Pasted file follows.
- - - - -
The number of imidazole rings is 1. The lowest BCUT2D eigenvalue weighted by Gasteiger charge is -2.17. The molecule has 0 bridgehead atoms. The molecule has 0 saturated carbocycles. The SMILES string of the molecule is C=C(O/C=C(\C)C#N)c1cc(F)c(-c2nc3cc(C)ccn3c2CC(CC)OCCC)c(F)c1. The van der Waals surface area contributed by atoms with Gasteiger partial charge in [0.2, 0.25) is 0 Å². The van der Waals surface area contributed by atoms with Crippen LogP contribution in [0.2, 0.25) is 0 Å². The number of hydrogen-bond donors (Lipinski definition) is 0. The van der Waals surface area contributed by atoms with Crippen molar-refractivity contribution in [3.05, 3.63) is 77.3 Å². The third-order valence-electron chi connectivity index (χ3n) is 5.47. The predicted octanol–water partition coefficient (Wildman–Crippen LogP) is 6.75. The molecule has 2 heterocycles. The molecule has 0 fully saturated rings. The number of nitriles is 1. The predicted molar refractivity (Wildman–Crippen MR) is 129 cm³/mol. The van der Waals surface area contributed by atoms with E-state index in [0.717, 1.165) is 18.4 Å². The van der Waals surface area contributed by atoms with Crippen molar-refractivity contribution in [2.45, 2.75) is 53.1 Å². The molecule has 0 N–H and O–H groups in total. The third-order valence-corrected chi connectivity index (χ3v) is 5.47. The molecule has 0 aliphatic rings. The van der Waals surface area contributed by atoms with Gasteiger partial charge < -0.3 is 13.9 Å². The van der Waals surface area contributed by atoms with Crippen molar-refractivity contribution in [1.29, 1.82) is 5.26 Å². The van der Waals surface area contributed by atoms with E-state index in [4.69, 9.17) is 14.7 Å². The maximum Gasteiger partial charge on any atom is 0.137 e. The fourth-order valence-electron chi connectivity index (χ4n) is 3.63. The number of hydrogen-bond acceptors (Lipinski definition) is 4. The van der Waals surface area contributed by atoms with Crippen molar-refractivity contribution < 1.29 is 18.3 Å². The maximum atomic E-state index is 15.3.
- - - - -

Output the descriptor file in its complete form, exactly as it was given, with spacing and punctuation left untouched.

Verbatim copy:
The number of imidazole rings is 1. The lowest BCUT2D eigenvalue weighted by Gasteiger charge is -2.17. The molecule has 0 bridgehead atoms. The molecule has 0 saturated carbocycles. The SMILES string of the molecule is C=C(O/C=C(\C)C#N)c1cc(F)c(-c2nc3cc(C)ccn3c2CC(CC)OCCC)c(F)c1. The van der Waals surface area contributed by atoms with Gasteiger partial charge in [0.2, 0.25) is 0 Å². The van der Waals surface area contributed by atoms with Crippen LogP contribution in [0.2, 0.25) is 0 Å². The number of hydrogen-bond donors (Lipinski definition) is 0. The van der Waals surface area contributed by atoms with Crippen molar-refractivity contribution in [3.05, 3.63) is 77.3 Å². The third-order valence-electron chi connectivity index (χ3n) is 5.47. The predicted octanol–water partition coefficient (Wildman–Crippen LogP) is 6.75. The molecule has 2 heterocycles. The molecule has 0 fully saturated rings. The number of nitriles is 1. The predicted molar refractivity (Wildman–Crippen MR) is 129 cm³/mol. The van der Waals surface area contributed by atoms with E-state index in [0.717, 1.165) is 18.4 Å². The van der Waals surface area contributed by atoms with Crippen molar-refractivity contribution in [2.45, 2.75) is 53.1 Å². The molecule has 0 N–H and O–H groups in total. The third-order valence-corrected chi connectivity index (χ3v) is 5.47. The molecule has 0 aliphatic rings. The van der Waals surface area contributed by atoms with Gasteiger partial charge < -0.3 is 13.9 Å². The van der Waals surface area contributed by atoms with Crippen molar-refractivity contribution in [1.29, 1.82) is 5.26 Å². The van der Waals surface area contributed by atoms with E-state index in [4.69, 9.17) is 14.7 Å². The maximum Gasteiger partial charge on any atom is 0.137 e. The fourth-order valence-electron chi connectivity index (χ4n) is 3.63. The number of hydrogen-bond acceptors (Lipinski definition) is 4. The van der Waals surface area contributed by atoms with Crippen molar-refractivity contribution < 1.29 is 18.3 Å². The maximum atomic E-state index is 15.3.